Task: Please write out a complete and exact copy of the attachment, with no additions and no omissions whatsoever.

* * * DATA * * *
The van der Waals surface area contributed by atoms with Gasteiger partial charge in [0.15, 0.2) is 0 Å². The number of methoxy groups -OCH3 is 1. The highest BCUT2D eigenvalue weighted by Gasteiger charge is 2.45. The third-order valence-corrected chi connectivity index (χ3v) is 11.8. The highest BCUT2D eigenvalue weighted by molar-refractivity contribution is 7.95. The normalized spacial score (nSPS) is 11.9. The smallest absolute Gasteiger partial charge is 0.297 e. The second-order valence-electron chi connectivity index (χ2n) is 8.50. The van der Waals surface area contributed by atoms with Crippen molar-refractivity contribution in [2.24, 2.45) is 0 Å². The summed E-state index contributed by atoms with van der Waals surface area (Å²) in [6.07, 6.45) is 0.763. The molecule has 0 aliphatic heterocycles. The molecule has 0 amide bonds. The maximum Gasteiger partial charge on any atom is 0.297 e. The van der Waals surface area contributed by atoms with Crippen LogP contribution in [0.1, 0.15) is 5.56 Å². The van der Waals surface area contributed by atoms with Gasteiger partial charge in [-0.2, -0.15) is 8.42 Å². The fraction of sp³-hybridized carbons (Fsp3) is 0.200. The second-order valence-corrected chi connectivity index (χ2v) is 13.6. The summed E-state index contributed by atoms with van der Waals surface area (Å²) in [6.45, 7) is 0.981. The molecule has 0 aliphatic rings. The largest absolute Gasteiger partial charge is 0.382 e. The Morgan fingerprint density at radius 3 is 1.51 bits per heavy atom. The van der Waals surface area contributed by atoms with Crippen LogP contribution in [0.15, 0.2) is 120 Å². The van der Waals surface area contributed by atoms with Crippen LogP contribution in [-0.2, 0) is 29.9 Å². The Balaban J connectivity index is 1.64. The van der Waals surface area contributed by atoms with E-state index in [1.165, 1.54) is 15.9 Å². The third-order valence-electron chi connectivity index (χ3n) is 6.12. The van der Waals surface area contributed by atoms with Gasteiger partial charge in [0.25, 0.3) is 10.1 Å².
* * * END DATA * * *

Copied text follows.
The van der Waals surface area contributed by atoms with Gasteiger partial charge in [0.15, 0.2) is 0 Å². The number of methoxy groups -OCH3 is 1. The highest BCUT2D eigenvalue weighted by Gasteiger charge is 2.45. The third-order valence-corrected chi connectivity index (χ3v) is 11.8. The highest BCUT2D eigenvalue weighted by molar-refractivity contribution is 7.95. The normalized spacial score (nSPS) is 11.9. The smallest absolute Gasteiger partial charge is 0.297 e. The second-order valence-electron chi connectivity index (χ2n) is 8.50. The van der Waals surface area contributed by atoms with Crippen molar-refractivity contribution in [2.24, 2.45) is 0 Å². The summed E-state index contributed by atoms with van der Waals surface area (Å²) in [6.07, 6.45) is 0.763. The molecule has 0 aliphatic heterocycles. The molecule has 0 amide bonds. The maximum Gasteiger partial charge on any atom is 0.297 e. The van der Waals surface area contributed by atoms with Crippen LogP contribution in [0.1, 0.15) is 5.56 Å². The van der Waals surface area contributed by atoms with Gasteiger partial charge in [-0.2, -0.15) is 8.42 Å². The fraction of sp³-hybridized carbons (Fsp3) is 0.200. The second-order valence-corrected chi connectivity index (χ2v) is 13.6. The summed E-state index contributed by atoms with van der Waals surface area (Å²) in [6.45, 7) is 0.981. The molecule has 0 aliphatic rings. The largest absolute Gasteiger partial charge is 0.382 e. The Morgan fingerprint density at radius 3 is 1.51 bits per heavy atom. The van der Waals surface area contributed by atoms with Crippen LogP contribution in [0.15, 0.2) is 120 Å². The van der Waals surface area contributed by atoms with Crippen LogP contribution in [-0.2, 0) is 29.9 Å². The Balaban J connectivity index is 1.64. The van der Waals surface area contributed by atoms with E-state index in [1.165, 1.54) is 15.9 Å². The third-order valence-electron chi connectivity index (χ3n) is 6.12. The van der Waals surface area contributed by atoms with Gasteiger partial charge in [0.25, 0.3) is 10.1 Å².